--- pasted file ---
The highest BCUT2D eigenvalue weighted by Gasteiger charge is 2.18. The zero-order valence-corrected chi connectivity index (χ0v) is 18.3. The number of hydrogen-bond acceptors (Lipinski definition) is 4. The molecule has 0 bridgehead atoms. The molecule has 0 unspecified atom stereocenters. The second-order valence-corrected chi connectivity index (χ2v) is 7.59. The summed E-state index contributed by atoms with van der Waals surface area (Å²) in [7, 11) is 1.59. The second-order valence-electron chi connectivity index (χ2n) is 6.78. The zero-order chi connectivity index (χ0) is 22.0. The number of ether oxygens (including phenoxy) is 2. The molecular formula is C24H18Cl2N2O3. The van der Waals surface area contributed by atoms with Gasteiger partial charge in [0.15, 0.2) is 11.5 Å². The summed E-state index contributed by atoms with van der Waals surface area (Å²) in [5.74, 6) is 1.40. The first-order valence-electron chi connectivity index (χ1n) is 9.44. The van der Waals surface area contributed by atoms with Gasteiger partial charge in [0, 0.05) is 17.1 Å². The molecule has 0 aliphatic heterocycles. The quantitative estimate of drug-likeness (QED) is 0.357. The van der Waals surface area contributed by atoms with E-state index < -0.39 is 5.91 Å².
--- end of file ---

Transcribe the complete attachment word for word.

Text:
The highest BCUT2D eigenvalue weighted by Gasteiger charge is 2.18. The zero-order valence-corrected chi connectivity index (χ0v) is 18.3. The number of hydrogen-bond acceptors (Lipinski definition) is 4. The molecule has 0 bridgehead atoms. The molecule has 0 unspecified atom stereocenters. The second-order valence-corrected chi connectivity index (χ2v) is 7.59. The summed E-state index contributed by atoms with van der Waals surface area (Å²) in [7, 11) is 1.59. The second-order valence-electron chi connectivity index (χ2n) is 6.78. The zero-order chi connectivity index (χ0) is 22.0. The number of ether oxygens (including phenoxy) is 2. The molecular formula is C24H18Cl2N2O3. The van der Waals surface area contributed by atoms with Gasteiger partial charge in [0.15, 0.2) is 11.5 Å². The summed E-state index contributed by atoms with van der Waals surface area (Å²) in [5.74, 6) is 1.40. The first-order valence-electron chi connectivity index (χ1n) is 9.44. The van der Waals surface area contributed by atoms with Gasteiger partial charge in [0, 0.05) is 17.1 Å². The molecule has 0 aliphatic heterocycles. The quantitative estimate of drug-likeness (QED) is 0.357. The van der Waals surface area contributed by atoms with E-state index < -0.39 is 5.91 Å².